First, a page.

Lessons learned: primary education in Cameroon and South Africa

Corruption and poor governance are both a cause of poverty and a barrier to overcoming it. In primary education this is particularly true. When there is a lack of transparency and accountability in the public school system and supplies go missing or parents face fees for services that are supposed to be free, it is the poor that suffer most.

A decade ago the structure of primary school administration in Africa started to change from a centralised bureaucracy to a more decentralised management approach. The change coincided with the Education for All target of achieving 100 per cent enrolment of school-age children by 2015. Global primary school enrolment is increasing, but there is real concern that the quality of education is jeopardised by poor management and corruption.

For the past three years Transparency International has been working in Cameroon and South Africa to identify where there are risks of corruption and where poor management leads to a breakdown in services. This is part of a larger programme to promote Transparency and Integrity in Service Delivery in Africa, (TISDA), which includes work in seven Sub-Saharan countries on education, health and water.

The goal of the programme is to show what can be done to improve basic services. First, it had to find out what is happening in the field.

Field work

In 2010 researchers fanned out across school districts in Cameroon and South Africa to ask parents, parent-teacher associations, teachers, school principals and government education directors about what is happening on the ground in primary education. In Cameroon 1450 questionnaires were filled out by the school communities in 48 schools in three different districts. In South Africa more than 1500 surveys were carried out in 45 schools in three different districts.

The approach was similar to Africa Education Watch, a seven-country education study that was completed by Transparency International in 2009, which provided recommendations to governments on how to limit corruption and improve both parent participation and administrative processes.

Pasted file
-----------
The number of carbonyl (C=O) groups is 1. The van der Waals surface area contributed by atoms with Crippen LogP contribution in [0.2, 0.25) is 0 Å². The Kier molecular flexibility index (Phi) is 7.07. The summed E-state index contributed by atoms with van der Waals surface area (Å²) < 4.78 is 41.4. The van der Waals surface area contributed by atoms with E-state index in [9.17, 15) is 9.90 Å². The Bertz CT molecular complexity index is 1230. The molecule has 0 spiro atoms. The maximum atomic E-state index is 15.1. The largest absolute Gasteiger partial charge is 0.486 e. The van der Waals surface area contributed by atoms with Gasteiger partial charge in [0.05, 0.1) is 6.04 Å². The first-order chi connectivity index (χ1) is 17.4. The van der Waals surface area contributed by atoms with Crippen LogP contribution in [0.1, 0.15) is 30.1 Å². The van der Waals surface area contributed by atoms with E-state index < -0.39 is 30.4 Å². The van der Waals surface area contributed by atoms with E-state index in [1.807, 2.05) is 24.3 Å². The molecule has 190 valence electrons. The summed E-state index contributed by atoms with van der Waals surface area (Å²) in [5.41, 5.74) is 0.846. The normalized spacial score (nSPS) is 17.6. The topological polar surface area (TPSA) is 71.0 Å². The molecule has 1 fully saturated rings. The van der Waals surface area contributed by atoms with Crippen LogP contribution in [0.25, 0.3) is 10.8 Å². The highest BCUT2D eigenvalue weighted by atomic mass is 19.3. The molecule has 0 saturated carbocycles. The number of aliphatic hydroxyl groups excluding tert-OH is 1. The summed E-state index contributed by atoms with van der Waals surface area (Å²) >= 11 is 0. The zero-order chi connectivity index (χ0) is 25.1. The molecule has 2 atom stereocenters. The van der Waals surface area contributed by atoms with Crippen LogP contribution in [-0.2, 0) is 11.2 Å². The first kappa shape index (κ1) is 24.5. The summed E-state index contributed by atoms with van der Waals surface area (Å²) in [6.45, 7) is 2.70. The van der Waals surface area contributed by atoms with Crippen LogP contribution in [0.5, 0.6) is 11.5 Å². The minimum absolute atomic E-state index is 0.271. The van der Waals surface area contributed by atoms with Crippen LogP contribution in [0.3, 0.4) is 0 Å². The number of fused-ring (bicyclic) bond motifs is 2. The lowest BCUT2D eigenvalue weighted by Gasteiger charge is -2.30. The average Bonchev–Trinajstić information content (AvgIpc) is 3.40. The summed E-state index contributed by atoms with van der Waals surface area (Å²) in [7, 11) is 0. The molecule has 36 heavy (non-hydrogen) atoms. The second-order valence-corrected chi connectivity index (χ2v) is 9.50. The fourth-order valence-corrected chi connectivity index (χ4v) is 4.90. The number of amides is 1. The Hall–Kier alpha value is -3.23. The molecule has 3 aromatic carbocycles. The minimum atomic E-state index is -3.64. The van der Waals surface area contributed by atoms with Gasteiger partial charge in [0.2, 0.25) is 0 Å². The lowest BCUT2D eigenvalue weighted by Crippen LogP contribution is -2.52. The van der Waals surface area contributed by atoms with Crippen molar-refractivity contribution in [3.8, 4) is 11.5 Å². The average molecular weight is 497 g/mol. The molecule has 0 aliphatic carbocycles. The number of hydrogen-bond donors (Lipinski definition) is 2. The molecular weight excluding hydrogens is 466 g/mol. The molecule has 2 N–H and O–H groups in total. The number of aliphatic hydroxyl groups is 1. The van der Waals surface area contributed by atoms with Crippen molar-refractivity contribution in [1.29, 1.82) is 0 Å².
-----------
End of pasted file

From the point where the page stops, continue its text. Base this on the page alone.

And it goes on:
The Waiting Game

It’s July in the Delmas Circuit of the Mpumalanga province of South Africa, four months after the school year has begun and the local primary schools have yet to receive their budget allocations. The schools are barely operational and with mid-year exams around the corner, the staff and school principals are trying to ensure that lessons continue and the exams go ahead without disruption. Many of the schools are no fee paying school, which solely rely on allocations from government. A four-month delay means that the children do not get the education they are entitled to and may fall behind.

The report from South Africa shows that although 29 per cent of school principals report receiving their money on time, 27 per cent of principals never received their budgets on time. In Cameroon 88 per cent of headmasters said budgets do not arrive on time and 57 per cent said they do not include materials and supplies that matched requirement.

Hidden fees exclude the poor

In Cameroon primary education is supposed to be free. Alhadjii A., a parent in one of the districts surveyed cannot send his children to school because the Parent Teachers Association (PTA) charges fees. “Students who don’t pay the PTA fees are chased out. In my village our children don’t go to school because of the problems. They are still chased out even though their parents are poor.”

Thirty percent of Cameroonians live on less than $2 a day, according to the World Bank and the literacy rate is just 77 per cent. Mr. Guy K. reported paying 30,000 FCFAs ($63.60) a year including a PTA fee. “PTA fees have replaced the enrolment fees.”

In South Africa only half of the educators interviewed believed that rules relating to school fees and fee exemption are respected. Gross enrolment in South Africa has been declining since a high in 1999, according to World Bank data.

Key Findings

The key findings show that lack of governance can have profound effects for pupils and teachers alike.


In both Cameroon and South Africa the key recommendations focus on greater financial management training, timely budget allocations and the need to increase parent involvement in schools. The delivery of quality education requires:

The full list of recommendations and findings are available for both Cameroon and South Africa in the individual reports.


Mapping transparency, accountability and integrity in primary education in South Africa

Mapping transparency and integrity deficits in primary education in Cameroon  (French version)

Africa Education Watch

TISDA South Africa blog

The South African NGO network

Equal Education

Teach South Africa

JET Education Services

South Africa official government education portal

TI Working Paper: Corruption in the Education Sector

Media coverage

Business Day: Provinces, districts are failing schools, says Transparency

Times Live: Primary education in crisis

All Africa (Democratic Alliance, Cape Town): Education Report - Schools Need More Transparency, Accountability, Integrity And Participation

News24/SAPA: Education departments not delivering - report

For any press enquiries please contact press@transparency.org


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